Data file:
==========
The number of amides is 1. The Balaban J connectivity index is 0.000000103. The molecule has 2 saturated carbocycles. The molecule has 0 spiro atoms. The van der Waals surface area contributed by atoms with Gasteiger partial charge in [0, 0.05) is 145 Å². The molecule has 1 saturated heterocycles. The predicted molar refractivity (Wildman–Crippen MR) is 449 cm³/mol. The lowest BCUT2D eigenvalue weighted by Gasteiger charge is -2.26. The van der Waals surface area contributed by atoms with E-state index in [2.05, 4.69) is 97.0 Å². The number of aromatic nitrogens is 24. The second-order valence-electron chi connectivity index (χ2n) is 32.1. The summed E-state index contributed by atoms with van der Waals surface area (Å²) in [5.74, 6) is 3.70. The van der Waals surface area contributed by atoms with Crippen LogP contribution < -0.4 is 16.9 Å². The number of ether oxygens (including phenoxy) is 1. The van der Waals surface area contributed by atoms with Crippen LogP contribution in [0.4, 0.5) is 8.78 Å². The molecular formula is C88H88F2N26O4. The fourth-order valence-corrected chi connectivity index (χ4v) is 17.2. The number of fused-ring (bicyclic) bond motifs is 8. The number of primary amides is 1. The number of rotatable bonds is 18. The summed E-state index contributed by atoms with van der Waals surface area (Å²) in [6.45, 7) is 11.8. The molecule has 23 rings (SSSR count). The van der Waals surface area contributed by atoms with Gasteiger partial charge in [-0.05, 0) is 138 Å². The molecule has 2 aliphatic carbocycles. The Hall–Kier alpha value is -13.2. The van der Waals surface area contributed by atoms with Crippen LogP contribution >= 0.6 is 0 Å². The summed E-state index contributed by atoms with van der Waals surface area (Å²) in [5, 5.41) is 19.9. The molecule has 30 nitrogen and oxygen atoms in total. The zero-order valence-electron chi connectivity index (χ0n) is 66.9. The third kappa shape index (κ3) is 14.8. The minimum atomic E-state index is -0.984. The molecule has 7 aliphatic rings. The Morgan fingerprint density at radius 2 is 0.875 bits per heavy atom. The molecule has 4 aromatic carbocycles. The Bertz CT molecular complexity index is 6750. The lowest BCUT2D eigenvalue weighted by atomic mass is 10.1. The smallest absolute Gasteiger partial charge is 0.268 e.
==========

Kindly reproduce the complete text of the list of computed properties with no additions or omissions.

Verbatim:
The number of amides is 1. The Balaban J connectivity index is 0.000000103. The molecule has 2 saturated carbocycles. The molecule has 0 spiro atoms. The van der Waals surface area contributed by atoms with Gasteiger partial charge in [0, 0.05) is 145 Å². The molecule has 1 saturated heterocycles. The predicted molar refractivity (Wildman–Crippen MR) is 449 cm³/mol. The lowest BCUT2D eigenvalue weighted by Gasteiger charge is -2.26. The van der Waals surface area contributed by atoms with E-state index in [2.05, 4.69) is 97.0 Å². The number of aromatic nitrogens is 24. The second-order valence-electron chi connectivity index (χ2n) is 32.1. The summed E-state index contributed by atoms with van der Waals surface area (Å²) in [5.74, 6) is 3.70. The van der Waals surface area contributed by atoms with Crippen LogP contribution < -0.4 is 16.9 Å². The number of ether oxygens (including phenoxy) is 1. The van der Waals surface area contributed by atoms with Crippen LogP contribution in [0.4, 0.5) is 8.78 Å². The molecular formula is C88H88F2N26O4. The fourth-order valence-corrected chi connectivity index (χ4v) is 17.2. The number of fused-ring (bicyclic) bond motifs is 8. The number of primary amides is 1. The number of rotatable bonds is 18. The summed E-state index contributed by atoms with van der Waals surface area (Å²) in [6.45, 7) is 11.8. The molecule has 23 rings (SSSR count). The van der Waals surface area contributed by atoms with Gasteiger partial charge in [-0.05, 0) is 138 Å². The molecule has 2 aliphatic carbocycles. The Hall–Kier alpha value is -13.2. The van der Waals surface area contributed by atoms with Crippen LogP contribution >= 0.6 is 0 Å². The summed E-state index contributed by atoms with van der Waals surface area (Å²) in [5, 5.41) is 19.9. The molecule has 30 nitrogen and oxygen atoms in total. The zero-order valence-electron chi connectivity index (χ0n) is 66.9. The third kappa shape index (κ3) is 14.8. The minimum atomic E-state index is -0.984. The molecule has 7 aliphatic rings. The Morgan fingerprint density at radius 2 is 0.875 bits per heavy atom. The molecule has 4 aromatic carbocycles. The Bertz CT molecular complexity index is 6750. The lowest BCUT2D eigenvalue weighted by atomic mass is 10.1. The smallest absolute Gasteiger partial charge is 0.268 e.